Talk:zero gravity

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Tea Room discussion[edit]

See Special:PermanentLink/24549090#zero gravity. DCDuring TALK 21:27, 12 July 2012 (UTC)

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  1. The state of apparent weightlessness which occurs when in free fall.
  2. A state/shuttle/simulator which produces weightlessness.

I'm not sure exactly what sense 2 means, but is it not just listing examples of sense 1? Michael Z. 2011-12-14 00:12 z

1 is a state (situation); 2 is a machine.​—msh210 (talk) 00:32, 14 December 2011 (UTC)
Not getting it. Does shuttle mean “space shuttle?” I can't imagine how or when such a device is called “zero gravity.” Other dictionaries aren't helping me. Citation? Michael Z. 2011-12-14 03:54 z
You are getting it, then. (Well, if I am, then you are.) 2 is, yes, a space shuttle. Like you, I've never heard of this meaning of zero gravity; perhaps {{rfquote-sense}} or {{rfv-sense}}?​—msh210 (talk) 05:28, 14 December 2011 (UTC)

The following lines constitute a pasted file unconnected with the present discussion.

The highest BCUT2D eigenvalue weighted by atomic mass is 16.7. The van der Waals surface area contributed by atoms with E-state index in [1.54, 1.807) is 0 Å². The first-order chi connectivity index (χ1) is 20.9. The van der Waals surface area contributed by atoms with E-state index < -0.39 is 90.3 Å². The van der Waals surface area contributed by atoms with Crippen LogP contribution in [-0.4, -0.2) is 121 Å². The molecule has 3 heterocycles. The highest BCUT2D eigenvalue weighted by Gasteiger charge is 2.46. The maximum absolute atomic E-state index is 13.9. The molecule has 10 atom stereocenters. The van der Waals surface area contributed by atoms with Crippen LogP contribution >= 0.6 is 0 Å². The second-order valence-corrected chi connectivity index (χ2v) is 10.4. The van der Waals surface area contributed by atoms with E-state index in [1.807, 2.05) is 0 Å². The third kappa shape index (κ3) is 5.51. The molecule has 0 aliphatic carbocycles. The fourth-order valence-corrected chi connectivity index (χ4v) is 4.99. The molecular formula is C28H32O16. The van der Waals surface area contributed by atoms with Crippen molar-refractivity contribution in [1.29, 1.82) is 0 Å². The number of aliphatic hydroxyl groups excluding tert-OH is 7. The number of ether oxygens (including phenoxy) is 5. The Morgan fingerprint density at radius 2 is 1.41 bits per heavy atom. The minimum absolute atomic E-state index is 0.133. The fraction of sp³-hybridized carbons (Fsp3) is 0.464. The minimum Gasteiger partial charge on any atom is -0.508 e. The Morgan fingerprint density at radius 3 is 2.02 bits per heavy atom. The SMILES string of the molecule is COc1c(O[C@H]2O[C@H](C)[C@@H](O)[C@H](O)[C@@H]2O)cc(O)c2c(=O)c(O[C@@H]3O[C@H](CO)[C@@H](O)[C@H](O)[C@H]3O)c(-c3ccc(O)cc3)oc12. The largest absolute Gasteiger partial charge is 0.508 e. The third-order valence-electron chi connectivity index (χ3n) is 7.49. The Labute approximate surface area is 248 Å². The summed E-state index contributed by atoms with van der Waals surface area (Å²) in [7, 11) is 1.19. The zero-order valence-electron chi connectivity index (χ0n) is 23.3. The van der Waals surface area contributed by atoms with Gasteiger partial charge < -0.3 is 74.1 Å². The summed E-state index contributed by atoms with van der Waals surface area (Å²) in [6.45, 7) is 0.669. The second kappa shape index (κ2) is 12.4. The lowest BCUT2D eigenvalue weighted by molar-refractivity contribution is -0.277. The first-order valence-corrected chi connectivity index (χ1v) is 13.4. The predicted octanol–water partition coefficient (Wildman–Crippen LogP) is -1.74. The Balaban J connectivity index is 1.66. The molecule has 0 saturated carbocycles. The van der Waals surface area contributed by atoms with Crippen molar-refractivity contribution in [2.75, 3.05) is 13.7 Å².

I'm quite certain that a space shuttle doesn't produce weightlessness. Having stared at this for a day, I believe it is nonsense. A bit of rewriting and rfv-sense, I think. Michael Z. 2011-12-14 15:10 z
WT:RFV#zero gravityMichael Z. 2011-12-14 15:30 z
It definitely produces weightlessness. Anyway, the sense 2 seems to be a nonsense. — TAKASUGI Shinji (talk) 18:00, 14 December 2011 (UTC)
Being in free fall, including being in orbit, leads to weightlessness, enshuttled or otherwise. A shuttle can be used to put you there, but to say that the machine “produces” the state implies some mechanism that doesn't exist. Michael Z. 2011-12-15 01:11 z
More precisely, being within any free-falling object produces a state equivalent to that of "weightlessness". However, "weightlessness" is a misnomer as the object does not actually lose all weight during its fall; objects simply are not resting against a static surface. "Weightlessness" can occur in a falling elevator, at the crest of a roller coaster, or inside a plane specially designed to free-fall with astronaut trainees inside. So, the second "definition" results from attributive use of the noun's primary definition and is not distinct. --EncycloPetey 03:28, 15 December 2011 (UTC)